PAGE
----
Sean Mahoney ’86 is currently the executive vice president at Conservation Law Foundation. He shared his perspective on the academic aspect of law school.
What should I keep in mind when it comes to course selection in law school? “Get as much information to determine what you want to explore, what’s offered to you," he said. "Law schools are unique in that there is a core set of ideas and cases all first-year students in the country learn. They’re then taught how to extract principles to apply across all the various subfields."
Additionally, he said that many schools offer interdisciplinary courses. "If you’re interested in international law, there are courses on international business, trade, criminal prosecution, corporate management—the list goes on. Opt to take courses outside the law school curriculum when possible; explore dual degrees, too—there’s no limit to how you can approach your legal education. That also means there’s something for everyone. This is a space for you to strengthen the skills you developed while obtaining your undergraduate degree.”
Shawn McShay is the assistant dean of graduate enrollment management at Boston College Law School. His one-on-one work with prospective, current, and graduated students has given him insight on the personal side of what attending law school can be like.
Law school seems so demanding—what can I do to handle those demands and have a good time while I’m at it? “The number one strategy I’ve seen successful students employ is developing mechanisms to balance your work with your life. This will look different according to different expectations, but it revolves around prioritizing your well-being," he said.
"On that note, hold universities accountable. It can seem like the demands of law school are unreachable, unreasonable, and unchangeable. This isn’t the case. From firsthand experience, I’ve seen how when students use their voice, they can change these institutional demands—and even change the attitudes of the institutions themselves to be more equitable and sensitive to student needs and desires. Case in point, there’s been an increasing trend in the past five to ten years of schools paying attention to and promoting the importance of mindfulness and self-care practices. These concerns are important to students, so they’re important to the schools they attend.”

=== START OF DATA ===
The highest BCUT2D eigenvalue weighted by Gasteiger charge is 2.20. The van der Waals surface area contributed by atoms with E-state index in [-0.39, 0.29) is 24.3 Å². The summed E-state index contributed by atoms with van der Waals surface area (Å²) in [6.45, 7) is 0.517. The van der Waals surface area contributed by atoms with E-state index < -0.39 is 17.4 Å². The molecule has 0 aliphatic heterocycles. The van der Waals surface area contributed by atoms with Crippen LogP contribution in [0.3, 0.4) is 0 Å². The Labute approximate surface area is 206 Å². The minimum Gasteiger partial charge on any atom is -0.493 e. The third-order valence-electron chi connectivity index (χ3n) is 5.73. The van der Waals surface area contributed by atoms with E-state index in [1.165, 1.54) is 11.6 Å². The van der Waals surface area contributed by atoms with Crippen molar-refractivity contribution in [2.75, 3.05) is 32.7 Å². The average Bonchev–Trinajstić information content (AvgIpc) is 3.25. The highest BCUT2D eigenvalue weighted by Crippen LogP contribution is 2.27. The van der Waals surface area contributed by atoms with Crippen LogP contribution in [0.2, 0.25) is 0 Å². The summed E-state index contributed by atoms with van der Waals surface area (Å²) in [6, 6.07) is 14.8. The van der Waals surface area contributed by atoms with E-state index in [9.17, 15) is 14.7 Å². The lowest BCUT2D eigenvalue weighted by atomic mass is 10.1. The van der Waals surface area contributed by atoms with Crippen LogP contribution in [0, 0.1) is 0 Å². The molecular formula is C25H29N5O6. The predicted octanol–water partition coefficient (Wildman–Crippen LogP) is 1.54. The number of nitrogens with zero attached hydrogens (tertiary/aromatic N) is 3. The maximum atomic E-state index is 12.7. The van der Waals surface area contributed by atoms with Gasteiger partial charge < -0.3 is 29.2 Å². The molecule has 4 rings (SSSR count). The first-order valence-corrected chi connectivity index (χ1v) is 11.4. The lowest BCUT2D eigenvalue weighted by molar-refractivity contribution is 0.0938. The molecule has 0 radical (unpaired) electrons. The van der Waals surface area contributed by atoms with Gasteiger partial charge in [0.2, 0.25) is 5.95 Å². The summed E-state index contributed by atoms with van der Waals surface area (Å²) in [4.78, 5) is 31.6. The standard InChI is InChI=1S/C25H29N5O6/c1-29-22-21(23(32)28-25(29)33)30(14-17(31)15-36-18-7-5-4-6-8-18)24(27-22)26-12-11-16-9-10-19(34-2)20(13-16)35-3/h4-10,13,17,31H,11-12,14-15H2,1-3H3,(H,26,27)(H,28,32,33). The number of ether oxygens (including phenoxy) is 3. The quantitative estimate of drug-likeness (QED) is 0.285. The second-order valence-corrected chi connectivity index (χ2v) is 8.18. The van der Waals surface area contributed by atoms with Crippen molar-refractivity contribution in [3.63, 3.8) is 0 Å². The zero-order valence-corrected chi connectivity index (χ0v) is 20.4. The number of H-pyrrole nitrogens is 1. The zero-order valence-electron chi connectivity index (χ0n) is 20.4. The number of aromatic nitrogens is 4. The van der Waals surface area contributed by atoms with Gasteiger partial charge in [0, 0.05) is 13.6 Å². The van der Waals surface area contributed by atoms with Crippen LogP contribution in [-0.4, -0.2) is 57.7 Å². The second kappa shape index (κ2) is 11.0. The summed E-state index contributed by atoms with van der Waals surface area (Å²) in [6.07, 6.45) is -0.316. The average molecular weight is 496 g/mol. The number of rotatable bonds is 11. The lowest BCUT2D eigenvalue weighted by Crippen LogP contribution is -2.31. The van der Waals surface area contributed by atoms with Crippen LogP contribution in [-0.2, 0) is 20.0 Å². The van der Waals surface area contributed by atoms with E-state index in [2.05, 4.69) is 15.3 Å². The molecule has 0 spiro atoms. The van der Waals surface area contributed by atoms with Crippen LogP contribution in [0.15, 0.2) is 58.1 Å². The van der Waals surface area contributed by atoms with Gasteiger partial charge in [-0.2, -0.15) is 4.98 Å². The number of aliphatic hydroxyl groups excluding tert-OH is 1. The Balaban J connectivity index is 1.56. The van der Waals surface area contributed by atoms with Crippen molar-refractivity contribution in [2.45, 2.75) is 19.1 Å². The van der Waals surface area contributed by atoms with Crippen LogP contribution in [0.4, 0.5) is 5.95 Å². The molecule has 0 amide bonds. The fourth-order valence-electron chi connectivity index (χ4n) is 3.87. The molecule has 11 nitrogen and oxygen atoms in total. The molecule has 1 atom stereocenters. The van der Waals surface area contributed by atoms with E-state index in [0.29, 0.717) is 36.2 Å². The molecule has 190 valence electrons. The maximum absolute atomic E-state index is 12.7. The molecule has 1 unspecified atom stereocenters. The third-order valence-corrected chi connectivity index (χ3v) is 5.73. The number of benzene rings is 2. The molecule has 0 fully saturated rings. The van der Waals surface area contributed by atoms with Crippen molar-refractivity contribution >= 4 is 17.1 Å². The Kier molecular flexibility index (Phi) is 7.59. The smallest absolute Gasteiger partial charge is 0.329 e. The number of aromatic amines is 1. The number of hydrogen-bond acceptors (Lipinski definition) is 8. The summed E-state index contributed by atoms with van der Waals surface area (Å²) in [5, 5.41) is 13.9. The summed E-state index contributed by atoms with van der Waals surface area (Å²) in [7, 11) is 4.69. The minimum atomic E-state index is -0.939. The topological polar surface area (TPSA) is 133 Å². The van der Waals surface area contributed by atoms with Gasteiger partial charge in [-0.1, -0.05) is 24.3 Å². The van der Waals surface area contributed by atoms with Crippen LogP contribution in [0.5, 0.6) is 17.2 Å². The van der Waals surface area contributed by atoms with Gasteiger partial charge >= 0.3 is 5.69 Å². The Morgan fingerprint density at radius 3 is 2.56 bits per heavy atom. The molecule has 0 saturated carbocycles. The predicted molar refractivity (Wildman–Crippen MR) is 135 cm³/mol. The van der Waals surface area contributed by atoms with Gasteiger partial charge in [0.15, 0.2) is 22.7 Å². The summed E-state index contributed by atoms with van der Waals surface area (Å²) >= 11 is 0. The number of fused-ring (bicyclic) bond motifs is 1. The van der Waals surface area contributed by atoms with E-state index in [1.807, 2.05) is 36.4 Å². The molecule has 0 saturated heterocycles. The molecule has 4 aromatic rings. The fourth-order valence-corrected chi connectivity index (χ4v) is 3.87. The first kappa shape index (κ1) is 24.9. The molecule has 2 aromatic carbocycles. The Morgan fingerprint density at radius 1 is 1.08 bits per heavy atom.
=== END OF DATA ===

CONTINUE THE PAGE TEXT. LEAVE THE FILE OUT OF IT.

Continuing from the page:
Nora Sullivan Horner ’24: What about the event caught your eye, and what were you hoping to learn by attending the dinner?
Ereny Morcos: I was very interested in learning about alumni of color and their careers in government and law. I was interested in learning about their ability to break barriers that I also have to if I hope for a future in public service and policy.
NSH: Did you learn anything surprising or interesting from an alum that impacted your perspective, especially about a potential career in law?
EM: Hearing advice and perspectives from such accomplished and dedicated people allowed me to start envisioning myself in a position where I can potentially do the same.
NSH: What other programming could the CXD do to best help students interested in law?
EM: Learning as much from alumni of Bowdoin and having the chance to network with them would be very insightful for me. This has been one of the most impactful events I've attended at Bowdoin especially considering how the pandemic has affected me and as junior at Bowdoin.